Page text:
It's always a blast speaking before the Anaheim Historical Society, not just because it's my hometown crowd but also because the fine folks who belong are receptive to my diagnosis of our collective Sunkist memories. So, when I brought up the story of the hypothetical goat that created Anaheim and dismissed it as probably a fable, no one flinched.
It's a story that makes it into almost all the tellings of Anaheim's founding, and goes something like this: when Germans bought the land in 1857 that became the first chunk of Anaheim, seller Juan Pacifico Ontiveros told them that the lot wouldn't be able to support even a goat. Those industrious Germans sure proved that dumb Mexican wrong, and Anaheim bloomed into the glorious city that it remains to this day (massive, looming staff layoffs notwithstanding).
The latter statement is the unspoken sentiment of these Anaheim and Orange County historians that tell the story again and again, a sentiment that plugs into their traditional telling of California as an untapped wilderness that floundered under Mexican rule and prospered only when gabachos came into power. Really: why else mention a goat, a goat that even those historians usually make sure to qualify with statements like "It is said" or "Tradition has it"?
Fact is, there is no primary document yet discovered that points to the goat's existence, and that goat story should be scrubbed until it pops up.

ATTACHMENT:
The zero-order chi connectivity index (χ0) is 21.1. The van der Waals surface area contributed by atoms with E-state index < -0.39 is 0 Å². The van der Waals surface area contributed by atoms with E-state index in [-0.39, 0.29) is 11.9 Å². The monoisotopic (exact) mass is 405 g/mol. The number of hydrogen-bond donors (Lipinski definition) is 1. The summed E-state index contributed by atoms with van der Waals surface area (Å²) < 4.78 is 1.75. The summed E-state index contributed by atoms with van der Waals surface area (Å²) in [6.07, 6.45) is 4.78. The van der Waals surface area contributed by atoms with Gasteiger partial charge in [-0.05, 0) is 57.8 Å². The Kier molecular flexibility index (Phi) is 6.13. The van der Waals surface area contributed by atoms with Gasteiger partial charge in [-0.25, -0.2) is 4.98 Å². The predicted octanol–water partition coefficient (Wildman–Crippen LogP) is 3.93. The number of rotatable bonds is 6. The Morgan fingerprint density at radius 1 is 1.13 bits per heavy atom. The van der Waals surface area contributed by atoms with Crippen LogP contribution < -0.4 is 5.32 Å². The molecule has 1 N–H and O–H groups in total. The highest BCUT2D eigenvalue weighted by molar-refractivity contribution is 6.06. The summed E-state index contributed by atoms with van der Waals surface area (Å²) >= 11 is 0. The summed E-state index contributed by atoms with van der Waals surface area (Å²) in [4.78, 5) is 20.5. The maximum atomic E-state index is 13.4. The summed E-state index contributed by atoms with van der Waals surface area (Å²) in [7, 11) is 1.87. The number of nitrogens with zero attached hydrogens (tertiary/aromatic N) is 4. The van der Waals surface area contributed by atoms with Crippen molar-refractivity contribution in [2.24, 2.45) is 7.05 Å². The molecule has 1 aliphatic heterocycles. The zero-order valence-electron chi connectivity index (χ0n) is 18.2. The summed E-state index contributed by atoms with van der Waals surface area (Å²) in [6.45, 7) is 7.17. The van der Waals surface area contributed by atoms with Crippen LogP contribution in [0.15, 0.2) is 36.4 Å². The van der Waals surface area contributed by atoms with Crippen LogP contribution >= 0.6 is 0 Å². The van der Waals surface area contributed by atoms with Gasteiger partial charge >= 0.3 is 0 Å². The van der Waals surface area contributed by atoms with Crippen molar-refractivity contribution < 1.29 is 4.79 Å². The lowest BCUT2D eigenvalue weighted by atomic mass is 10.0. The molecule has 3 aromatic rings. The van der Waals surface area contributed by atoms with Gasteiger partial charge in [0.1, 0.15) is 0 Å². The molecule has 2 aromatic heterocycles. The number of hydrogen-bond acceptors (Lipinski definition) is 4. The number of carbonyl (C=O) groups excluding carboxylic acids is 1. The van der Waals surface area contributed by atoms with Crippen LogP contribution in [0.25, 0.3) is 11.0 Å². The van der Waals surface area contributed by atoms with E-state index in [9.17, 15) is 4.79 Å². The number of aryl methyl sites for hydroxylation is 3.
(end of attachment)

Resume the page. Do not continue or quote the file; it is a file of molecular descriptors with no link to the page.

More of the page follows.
No documents of the Los Angeles Vineyard Society (the Germans who founded Anaheim) that I know of make mention of Ontiveros and his hypothetical goat. The one book that had the best chance of showing the world where this document may be is Virgina Carpenter's
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, but even Carpenter made sure to preface the goat story with the disclaimer, "It is said." Even the head of the Anaheim History Room in the city's library acknowledges there is no primary document verifying this tale, just second-hand sources based on hearsay.
The oldest document I can find telling the tale of pathetic Ontiveros is an 1874 book called Semi-tropical California: its climate, healthfulness, productiveness, and scenery, written by Benjamin C. Truman. In it, Truman relays that "the ancient Californian who sold the original tract to the company, 1,165 acres at two dollars per acre, told the purchasers that it was not fit for a pasturage for goats." Truman remarked that the land of the time was little better than cactus, and told readers they should "admire the energy, industry and skill" of the Germans "which has made such a wilderness blossom as the rose."
If anyone finds a document older than this, let me know. In the meanwhile, let it be known that the retelling of Ontiveros' unverified hypothetical goat is just further proof of Orange County's Mexican-bashing ways. Seriously, haters: why else does such an unprovable tale keep getting told again and again? But what else would you expect in a county helped birthed into existence by the Klan?